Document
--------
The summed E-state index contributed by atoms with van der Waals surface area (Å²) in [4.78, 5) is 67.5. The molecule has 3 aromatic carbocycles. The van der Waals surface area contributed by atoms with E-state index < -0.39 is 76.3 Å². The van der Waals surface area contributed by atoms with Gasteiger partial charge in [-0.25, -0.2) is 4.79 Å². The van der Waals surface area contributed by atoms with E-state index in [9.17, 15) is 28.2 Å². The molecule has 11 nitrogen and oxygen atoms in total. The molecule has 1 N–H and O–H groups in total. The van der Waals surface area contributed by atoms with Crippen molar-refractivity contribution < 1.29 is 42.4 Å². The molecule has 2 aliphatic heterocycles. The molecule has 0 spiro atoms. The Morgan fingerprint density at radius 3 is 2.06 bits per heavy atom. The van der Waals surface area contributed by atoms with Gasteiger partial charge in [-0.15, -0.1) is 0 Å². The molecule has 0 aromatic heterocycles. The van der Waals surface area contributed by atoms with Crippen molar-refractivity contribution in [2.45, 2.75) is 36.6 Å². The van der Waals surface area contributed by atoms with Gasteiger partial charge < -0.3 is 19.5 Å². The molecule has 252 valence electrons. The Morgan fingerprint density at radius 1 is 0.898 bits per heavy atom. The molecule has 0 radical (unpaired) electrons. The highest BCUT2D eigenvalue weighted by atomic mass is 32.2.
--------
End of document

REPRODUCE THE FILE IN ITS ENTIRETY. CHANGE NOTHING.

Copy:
The summed E-state index contributed by atoms with van der Waals surface area (Å²) in [4.78, 5) is 67.5. The molecule has 3 aromatic carbocycles. The van der Waals surface area contributed by atoms with E-state index < -0.39 is 76.3 Å². The van der Waals surface area contributed by atoms with Gasteiger partial charge in [-0.25, -0.2) is 4.79 Å². The van der Waals surface area contributed by atoms with E-state index in [9.17, 15) is 28.2 Å². The molecule has 11 nitrogen and oxygen atoms in total. The molecule has 1 N–H and O–H groups in total. The van der Waals surface area contributed by atoms with Crippen molar-refractivity contribution < 1.29 is 42.4 Å². The molecule has 2 aliphatic heterocycles. The molecule has 0 spiro atoms. The Morgan fingerprint density at radius 3 is 2.06 bits per heavy atom. The van der Waals surface area contributed by atoms with Gasteiger partial charge in [-0.15, -0.1) is 0 Å². The molecule has 0 aromatic heterocycles. The van der Waals surface area contributed by atoms with Crippen molar-refractivity contribution in [2.45, 2.75) is 36.6 Å². The van der Waals surface area contributed by atoms with Gasteiger partial charge < -0.3 is 19.5 Å². The molecule has 252 valence electrons. The Morgan fingerprint density at radius 1 is 0.898 bits per heavy atom. The molecule has 0 radical (unpaired) electrons. The highest BCUT2D eigenvalue weighted by atomic mass is 32.2.